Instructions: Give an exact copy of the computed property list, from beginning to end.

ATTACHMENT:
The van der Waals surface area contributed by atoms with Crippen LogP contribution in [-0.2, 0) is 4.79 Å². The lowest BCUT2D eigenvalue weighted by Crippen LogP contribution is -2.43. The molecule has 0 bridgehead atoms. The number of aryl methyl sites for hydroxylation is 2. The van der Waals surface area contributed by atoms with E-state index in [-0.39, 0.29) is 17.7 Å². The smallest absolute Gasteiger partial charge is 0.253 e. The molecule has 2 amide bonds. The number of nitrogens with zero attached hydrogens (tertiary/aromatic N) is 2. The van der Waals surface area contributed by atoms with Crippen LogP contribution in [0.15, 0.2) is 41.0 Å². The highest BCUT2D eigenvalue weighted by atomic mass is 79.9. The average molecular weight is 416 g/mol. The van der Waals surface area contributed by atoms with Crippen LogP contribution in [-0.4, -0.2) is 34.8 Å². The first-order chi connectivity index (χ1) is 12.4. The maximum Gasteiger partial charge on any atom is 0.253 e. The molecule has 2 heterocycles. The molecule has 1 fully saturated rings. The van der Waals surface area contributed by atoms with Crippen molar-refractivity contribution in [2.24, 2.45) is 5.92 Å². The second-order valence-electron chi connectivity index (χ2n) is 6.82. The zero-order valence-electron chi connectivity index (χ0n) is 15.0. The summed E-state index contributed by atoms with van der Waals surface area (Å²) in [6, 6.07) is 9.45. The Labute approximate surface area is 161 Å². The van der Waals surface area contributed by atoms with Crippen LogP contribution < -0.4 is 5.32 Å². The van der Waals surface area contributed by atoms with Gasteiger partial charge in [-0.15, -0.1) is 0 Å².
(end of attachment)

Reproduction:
The van der Waals surface area contributed by atoms with Crippen LogP contribution in [-0.2, 0) is 4.79 Å². The lowest BCUT2D eigenvalue weighted by Crippen LogP contribution is -2.43. The molecule has 0 bridgehead atoms. The number of aryl methyl sites for hydroxylation is 2. The van der Waals surface area contributed by atoms with E-state index in [-0.39, 0.29) is 17.7 Å². The smallest absolute Gasteiger partial charge is 0.253 e. The molecule has 2 amide bonds. The number of nitrogens with zero attached hydrogens (tertiary/aromatic N) is 2. The van der Waals surface area contributed by atoms with Crippen LogP contribution in [0.15, 0.2) is 41.0 Å². The highest BCUT2D eigenvalue weighted by atomic mass is 79.9. The average molecular weight is 416 g/mol. The van der Waals surface area contributed by atoms with Crippen LogP contribution in [-0.4, -0.2) is 34.8 Å². The first-order chi connectivity index (χ1) is 12.4. The maximum Gasteiger partial charge on any atom is 0.253 e. The molecule has 2 heterocycles. The molecule has 1 fully saturated rings. The van der Waals surface area contributed by atoms with Crippen molar-refractivity contribution in [2.24, 2.45) is 5.92 Å². The second-order valence-electron chi connectivity index (χ2n) is 6.82. The zero-order valence-electron chi connectivity index (χ0n) is 15.0. The summed E-state index contributed by atoms with van der Waals surface area (Å²) in [6, 6.07) is 9.45. The Labute approximate surface area is 161 Å². The van der Waals surface area contributed by atoms with Crippen LogP contribution < -0.4 is 5.32 Å². The van der Waals surface area contributed by atoms with Gasteiger partial charge in [-0.15, -0.1) is 0 Å².